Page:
BBC News Online political correspondent Nick Assinder gives his instant verdict on prime minister's question time from the House of Commons.
Tory leader Iain Duncan Smith asked about Peter Mandelson's suggestion that Tony Blair has been "outmanoeuvred" on the euro.
He said there was a "vicious and personal feud" between the prime minister and Mr Brown over the euro.
Mr Blair said MPs would have to wait for a decision on the euro until 9 June.
The Tory leader then again called for a referendum on a European Union constitution.
In his second set of questions he said funding of schools had been "botched".
He said the government was to blame to a school in Croydon being forced to close early and make teachers redundant.
But Mr Blair said the schools budget had increased by 12%.
Liberal Democrat leader Charles Kennedy urged Mr Blair to reject Peter Mandelson's suggestion that Mr Brown is "obsessed" with politics and had outfoxed the prime minister on the euro.
Mr Blair again referred to the statement on the euro on 9 June.
Other subjects raised included the London Olympic bid, Celtic's UEFA Cup Final match, police funding, asylum seekers, jobs for IT workers, executive pay at GlaxoSmithKline, arrest of a journalist in Northern Ireland, Toyota jobs, violence in the Democratic Republic of the Congo, planning rules, compensation for hepatitis C sufferers in Scotland, the Mugabe regime in Zimbabwe, the return to Iraq of UN weapons inspectors.
Eastbourne Tory MP Nigel Waterson told Mr Blair of a constituent who was delighted with the care she had received during a recent stay in hospital for a hip operation.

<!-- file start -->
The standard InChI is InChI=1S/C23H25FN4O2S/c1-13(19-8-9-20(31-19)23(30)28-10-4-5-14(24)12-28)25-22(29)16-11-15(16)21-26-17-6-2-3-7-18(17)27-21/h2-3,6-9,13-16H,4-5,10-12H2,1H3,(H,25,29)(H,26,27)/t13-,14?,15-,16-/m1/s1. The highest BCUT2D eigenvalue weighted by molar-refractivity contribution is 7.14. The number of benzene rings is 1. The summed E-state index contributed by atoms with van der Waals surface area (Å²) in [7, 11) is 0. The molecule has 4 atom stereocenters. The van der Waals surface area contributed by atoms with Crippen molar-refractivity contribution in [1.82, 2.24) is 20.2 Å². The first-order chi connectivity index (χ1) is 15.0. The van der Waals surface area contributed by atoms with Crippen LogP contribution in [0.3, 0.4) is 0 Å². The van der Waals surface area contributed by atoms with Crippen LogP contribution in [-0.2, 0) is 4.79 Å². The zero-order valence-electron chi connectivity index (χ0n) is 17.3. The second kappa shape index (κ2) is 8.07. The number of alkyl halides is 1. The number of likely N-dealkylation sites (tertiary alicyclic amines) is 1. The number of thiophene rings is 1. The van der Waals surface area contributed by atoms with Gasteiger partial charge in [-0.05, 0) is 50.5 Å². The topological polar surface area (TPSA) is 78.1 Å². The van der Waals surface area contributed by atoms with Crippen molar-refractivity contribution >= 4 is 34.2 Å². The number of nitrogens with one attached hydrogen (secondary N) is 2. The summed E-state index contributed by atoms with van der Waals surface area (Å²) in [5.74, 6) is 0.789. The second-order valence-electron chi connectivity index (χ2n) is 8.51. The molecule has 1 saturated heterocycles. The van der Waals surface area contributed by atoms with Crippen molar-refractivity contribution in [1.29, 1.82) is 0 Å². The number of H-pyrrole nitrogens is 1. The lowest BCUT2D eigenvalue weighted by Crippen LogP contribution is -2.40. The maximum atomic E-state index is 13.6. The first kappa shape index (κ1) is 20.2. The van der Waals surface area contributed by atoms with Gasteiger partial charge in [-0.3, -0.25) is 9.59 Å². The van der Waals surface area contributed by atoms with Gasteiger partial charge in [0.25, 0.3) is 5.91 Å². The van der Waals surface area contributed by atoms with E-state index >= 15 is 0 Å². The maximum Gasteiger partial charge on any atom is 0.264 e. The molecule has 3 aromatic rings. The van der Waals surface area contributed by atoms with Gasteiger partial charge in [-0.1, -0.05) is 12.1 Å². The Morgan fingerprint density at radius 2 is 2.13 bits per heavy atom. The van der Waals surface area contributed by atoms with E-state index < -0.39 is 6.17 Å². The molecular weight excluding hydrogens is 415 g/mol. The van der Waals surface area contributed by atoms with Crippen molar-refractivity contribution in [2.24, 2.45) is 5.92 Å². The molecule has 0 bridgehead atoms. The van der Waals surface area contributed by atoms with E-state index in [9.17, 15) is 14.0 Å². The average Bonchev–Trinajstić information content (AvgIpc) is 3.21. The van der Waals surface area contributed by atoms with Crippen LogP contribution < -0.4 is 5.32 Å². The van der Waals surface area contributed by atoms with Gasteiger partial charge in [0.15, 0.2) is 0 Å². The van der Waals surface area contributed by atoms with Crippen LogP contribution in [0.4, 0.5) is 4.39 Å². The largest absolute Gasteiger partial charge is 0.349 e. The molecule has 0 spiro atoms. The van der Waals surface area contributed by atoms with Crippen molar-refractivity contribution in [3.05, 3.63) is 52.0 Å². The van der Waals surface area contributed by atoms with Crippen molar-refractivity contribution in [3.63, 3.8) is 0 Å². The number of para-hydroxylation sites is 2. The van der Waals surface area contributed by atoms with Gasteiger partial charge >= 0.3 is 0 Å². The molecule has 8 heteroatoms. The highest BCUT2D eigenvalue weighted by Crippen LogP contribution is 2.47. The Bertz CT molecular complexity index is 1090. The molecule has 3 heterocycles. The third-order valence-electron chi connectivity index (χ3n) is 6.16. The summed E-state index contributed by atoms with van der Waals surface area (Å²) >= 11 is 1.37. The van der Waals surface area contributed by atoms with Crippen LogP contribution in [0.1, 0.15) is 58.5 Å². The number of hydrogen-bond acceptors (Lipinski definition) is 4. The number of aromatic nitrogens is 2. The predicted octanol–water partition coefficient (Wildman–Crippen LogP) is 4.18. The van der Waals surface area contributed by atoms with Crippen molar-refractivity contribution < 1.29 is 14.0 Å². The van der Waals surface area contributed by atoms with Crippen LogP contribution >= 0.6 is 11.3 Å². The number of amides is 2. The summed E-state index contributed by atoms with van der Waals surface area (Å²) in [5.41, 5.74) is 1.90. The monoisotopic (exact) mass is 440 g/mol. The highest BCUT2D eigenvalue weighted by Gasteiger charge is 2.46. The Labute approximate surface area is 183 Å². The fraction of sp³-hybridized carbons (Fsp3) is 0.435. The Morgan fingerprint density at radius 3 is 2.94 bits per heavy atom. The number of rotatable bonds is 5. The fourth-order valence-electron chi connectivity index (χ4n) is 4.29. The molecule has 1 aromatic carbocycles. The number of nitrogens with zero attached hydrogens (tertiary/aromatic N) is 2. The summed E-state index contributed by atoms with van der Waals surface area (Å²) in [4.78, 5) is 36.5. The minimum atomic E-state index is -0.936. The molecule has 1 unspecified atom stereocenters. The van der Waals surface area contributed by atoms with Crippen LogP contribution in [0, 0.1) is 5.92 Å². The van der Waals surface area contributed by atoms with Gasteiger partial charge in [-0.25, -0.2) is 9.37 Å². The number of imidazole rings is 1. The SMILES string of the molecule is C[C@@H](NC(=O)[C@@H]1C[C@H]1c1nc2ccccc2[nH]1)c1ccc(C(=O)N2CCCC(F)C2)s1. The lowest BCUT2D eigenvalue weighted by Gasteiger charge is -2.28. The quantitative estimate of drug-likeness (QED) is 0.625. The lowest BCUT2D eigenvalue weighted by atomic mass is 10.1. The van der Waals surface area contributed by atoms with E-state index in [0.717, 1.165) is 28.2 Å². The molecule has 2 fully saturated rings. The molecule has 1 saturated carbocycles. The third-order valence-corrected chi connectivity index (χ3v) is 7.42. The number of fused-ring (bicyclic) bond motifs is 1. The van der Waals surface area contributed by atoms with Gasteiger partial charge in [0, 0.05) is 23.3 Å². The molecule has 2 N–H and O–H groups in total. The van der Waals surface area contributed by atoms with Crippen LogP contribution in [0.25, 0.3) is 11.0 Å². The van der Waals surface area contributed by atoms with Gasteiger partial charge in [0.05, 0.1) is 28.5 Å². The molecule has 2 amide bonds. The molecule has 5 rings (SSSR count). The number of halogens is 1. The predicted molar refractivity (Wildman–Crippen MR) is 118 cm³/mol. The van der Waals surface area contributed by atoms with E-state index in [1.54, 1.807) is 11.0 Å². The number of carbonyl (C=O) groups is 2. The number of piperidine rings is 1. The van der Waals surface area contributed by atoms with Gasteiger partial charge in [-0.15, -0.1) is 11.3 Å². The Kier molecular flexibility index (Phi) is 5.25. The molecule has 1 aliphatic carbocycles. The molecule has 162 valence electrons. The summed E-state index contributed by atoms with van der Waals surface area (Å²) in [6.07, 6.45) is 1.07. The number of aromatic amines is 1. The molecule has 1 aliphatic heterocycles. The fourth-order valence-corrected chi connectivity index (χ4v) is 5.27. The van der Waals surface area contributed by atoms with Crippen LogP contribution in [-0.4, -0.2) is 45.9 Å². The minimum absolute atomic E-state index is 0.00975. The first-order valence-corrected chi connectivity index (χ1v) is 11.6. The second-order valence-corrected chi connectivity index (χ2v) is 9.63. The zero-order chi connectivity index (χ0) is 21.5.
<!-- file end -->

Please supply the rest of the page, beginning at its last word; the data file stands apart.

"Can he explain to me and to her why she had to have her operation in France?", he asked.
Mr Blair and Mr Duncan Smith had a sparring session over Europe.
"I don't need lessons from him on splits on Europe," said Mr Blair, referring to the Tory leader's days as a Maastricht rebel.
"He has done more U-turns than a dodgy plumber," said Mr Duncan Smith, raising the prime minister's former support for UK withdrawal from the EC.
NICK ASSINDER'S VERDICT
Gordon Brown was as inscrutable as ever.
As Iain Duncan Smith and Charles Kennedy kicked chunks out of Tony Blair over his continuing rift with the chancellor over the euro - as helpfully exposed by Peter "only a backbencher" Mandelson - all eyes were on Mr Brown.
He chewed his fingernails, he gazed into the middle distance and he furrowed his brow and even his chin. Then he smiled, wistfully.
Ah ha! So he was revelling in the prime minister's obvious discomfort was he?
After all it must he hugely gratifying to hear that you have royally stitched up the man who stitched you up over the Labour leadership.
But no. This was much more likely the famous Brown smile. The one he unleashes at startlingly inappropriate moments and with no relation to what he is saying whenever he is giving a TV interview or explaining his budget to the nation.
It is his version of warm and approachable.
Still, nice to know he is happy - for whatever reason.
The other clearly happy chap was Iain Duncan Smith who, for the second week running, went for the throat over Europe.
And, for the second week running, just about every one of his bullets hit their target. And he was obviously more relaxed and confident than for some time.
So much so he even managed a joke which came off - likening the prime minister to a dodgy plumber for his U-turns over Europe.
He had better just pray there isn't a burst pipe in Conservative Central Office any time soon.